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Wednesday, 30 July 2014

Can prediction markets refresh political polling?

ICM wants to break the mould of voting intention polls with a new “Wisdom Index”, published by the Sunday Telegraph. The survey asks respondents to make predictions about the outcome of a general election instead of saying how they would personally vote.

Martin Boon, ICM’s head of social and government research, has been beta-testing this approach, which is based on the theory of the “wisdom of crowds” and prediction markets, since the last general election in 2010. At the time, he added questions to the end of the traditional voting intention poll that ICM produces for the Guardian, asking people what they thought the results of the election would be.

“What we noticed was a real predictive power coming through, one which was suddenly opening up new information to us that could prove interesting to voters and politicians alike”

The results of this early Wisdom Index were not published, but were instead privately analysed to see how reliable the approach would turn out to be. “What we noticed was a real predictive power coming through, one which was suddenly opening up new information to us that could prove interesting to voters and politicians alike,” said Boon. “It’s certainly an alternative way of looking at election results and political sentiments.”

After years of behind-the-scenes trials, the first Wisdom Index results were published this week in the Sunday Telegraph. Political editor Patrick Hennessy wrote that if the crowd’s predictions came to pass it would be enough to hand Labour Party leader Ed Miliband a House of Commons majority of around 90 seats.

That’s a headline-grabbing stat, but Boon says: “When you compare our last survey for the Guardian a few weeks ago to the Wisdom Index results this week, the differences aren’t huge by any means” - it gives Labour an eight point lead compared to five points previously.”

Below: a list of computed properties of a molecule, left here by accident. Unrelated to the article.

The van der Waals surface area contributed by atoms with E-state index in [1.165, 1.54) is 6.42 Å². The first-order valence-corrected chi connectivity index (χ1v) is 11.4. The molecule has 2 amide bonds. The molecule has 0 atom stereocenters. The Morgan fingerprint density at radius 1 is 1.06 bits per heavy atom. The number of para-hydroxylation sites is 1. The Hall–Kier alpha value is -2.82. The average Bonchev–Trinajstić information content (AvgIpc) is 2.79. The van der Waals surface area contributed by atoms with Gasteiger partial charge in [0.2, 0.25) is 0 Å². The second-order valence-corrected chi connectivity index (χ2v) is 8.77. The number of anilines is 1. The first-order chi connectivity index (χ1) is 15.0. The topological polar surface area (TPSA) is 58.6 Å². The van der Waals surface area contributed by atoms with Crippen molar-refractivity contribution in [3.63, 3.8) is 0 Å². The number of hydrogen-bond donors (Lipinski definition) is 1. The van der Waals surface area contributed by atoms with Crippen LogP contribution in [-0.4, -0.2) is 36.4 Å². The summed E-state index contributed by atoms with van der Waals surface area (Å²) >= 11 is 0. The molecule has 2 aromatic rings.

In its favour, Boon says, the average error rate of a Wisdom Index survey is significantly lower than one using traditional polling methodology. And in addition, “It will allow us to learn what people think about issues based on their judgements compared to how they usually claim they will behave in a typical poll. This form of tracker survey will show how the two often complement each other.”

Boon thinks the Wisdom Index insights may also help influence future trends in the commercial sphere, where firms such as Consensus Point are building models that ask research participants to wager points against the new product ideas they think are most likely to succeed. “There is real scope here, with these futurity trends that voters provide in the Wisdom Index, to shape the way that responses are made,” Boon said. “We’re already talking with commercial clients to help their businesses predict future values from what Wisdom respondents provide.”

Yet in politics, Boon says, polls are still the key tool and are unlikely to be replaced in the near future. “The Wisdom Index is a great new contribution, offering hard facts based on judgements, not opinions,” Boon said. “That’s what makes it particularly exciting and it will hopefully provide new talking points to add to the polling figures.”

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